Another treasure from ubu.com: the 1993 album by Bernhard Günter, Un Peu de Neige Salie. Well, four of the original album’s five tracks, judging by various discographic reference sources. Günter is a major micro-sonicist, and these tracks exemplify his detail-oriented approach, even if one of them is, by his own explanation, a real career anomaly. It is also a very early example of glitch, the sound of microscopic error, a sound that was arguably to then-nascent electronic music what the blue note was to jazz.
The piece is the one with which the album opens, “Untitled I/92”; it is, in its composer’s own words, “the only work using synthesized sounds I have ever released” (MP3).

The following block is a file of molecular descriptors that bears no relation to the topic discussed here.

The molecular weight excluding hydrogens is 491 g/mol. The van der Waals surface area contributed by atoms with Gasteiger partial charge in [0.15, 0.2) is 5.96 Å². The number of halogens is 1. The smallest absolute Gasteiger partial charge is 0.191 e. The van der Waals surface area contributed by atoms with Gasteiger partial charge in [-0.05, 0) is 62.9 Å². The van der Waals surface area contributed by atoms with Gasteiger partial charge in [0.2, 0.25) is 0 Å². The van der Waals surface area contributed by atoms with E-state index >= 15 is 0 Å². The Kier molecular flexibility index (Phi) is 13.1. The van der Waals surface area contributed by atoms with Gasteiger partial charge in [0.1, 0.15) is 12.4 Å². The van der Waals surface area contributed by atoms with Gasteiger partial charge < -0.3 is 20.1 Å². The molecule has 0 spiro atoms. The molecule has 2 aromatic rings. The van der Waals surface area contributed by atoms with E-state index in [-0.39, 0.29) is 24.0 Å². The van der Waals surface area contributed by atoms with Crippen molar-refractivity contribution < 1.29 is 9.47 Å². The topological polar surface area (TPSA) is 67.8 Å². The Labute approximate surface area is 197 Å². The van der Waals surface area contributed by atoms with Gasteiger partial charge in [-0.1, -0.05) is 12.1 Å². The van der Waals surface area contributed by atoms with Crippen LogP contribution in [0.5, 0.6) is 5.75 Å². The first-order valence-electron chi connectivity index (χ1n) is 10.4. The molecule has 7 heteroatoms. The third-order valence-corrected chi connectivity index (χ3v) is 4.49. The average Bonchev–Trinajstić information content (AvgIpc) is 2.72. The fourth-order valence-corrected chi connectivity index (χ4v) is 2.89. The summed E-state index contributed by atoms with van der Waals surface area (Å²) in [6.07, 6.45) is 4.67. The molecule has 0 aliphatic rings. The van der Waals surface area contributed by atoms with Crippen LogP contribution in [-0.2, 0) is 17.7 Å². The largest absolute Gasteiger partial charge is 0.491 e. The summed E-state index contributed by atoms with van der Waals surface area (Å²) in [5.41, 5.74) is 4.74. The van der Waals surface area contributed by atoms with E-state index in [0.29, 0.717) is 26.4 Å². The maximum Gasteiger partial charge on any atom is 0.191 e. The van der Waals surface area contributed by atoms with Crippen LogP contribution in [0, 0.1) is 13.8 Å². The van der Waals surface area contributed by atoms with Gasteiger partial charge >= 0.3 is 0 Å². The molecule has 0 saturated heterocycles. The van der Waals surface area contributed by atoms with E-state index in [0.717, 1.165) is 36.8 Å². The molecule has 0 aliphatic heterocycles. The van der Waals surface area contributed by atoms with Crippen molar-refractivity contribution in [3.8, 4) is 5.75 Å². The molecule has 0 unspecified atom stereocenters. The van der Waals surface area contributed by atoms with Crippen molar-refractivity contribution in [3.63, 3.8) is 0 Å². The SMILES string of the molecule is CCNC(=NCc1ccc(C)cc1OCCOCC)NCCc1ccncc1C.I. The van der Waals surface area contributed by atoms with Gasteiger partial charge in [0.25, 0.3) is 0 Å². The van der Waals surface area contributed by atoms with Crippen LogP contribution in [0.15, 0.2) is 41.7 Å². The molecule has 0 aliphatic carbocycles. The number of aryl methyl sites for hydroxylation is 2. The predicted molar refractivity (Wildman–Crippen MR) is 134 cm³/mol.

And it’s not just for historical reasons that the track is required listening. It is metronomically glitchy, drawing the ear in with ever so minute sounds. These little aural pin pricks set down the barest of rhythms, only to be upset by sudden shuddering — even giving in, somehow being subsumed by, a sound that by all measure save experience is even tinier still. It’s a high-pitched, dogs-worst-friend whine that’s filament thin and all the more compelling, attention-grabbing, for its near-non-existence. In the end, it’s like some figment particle fixated on by a sleep-deprived physicist.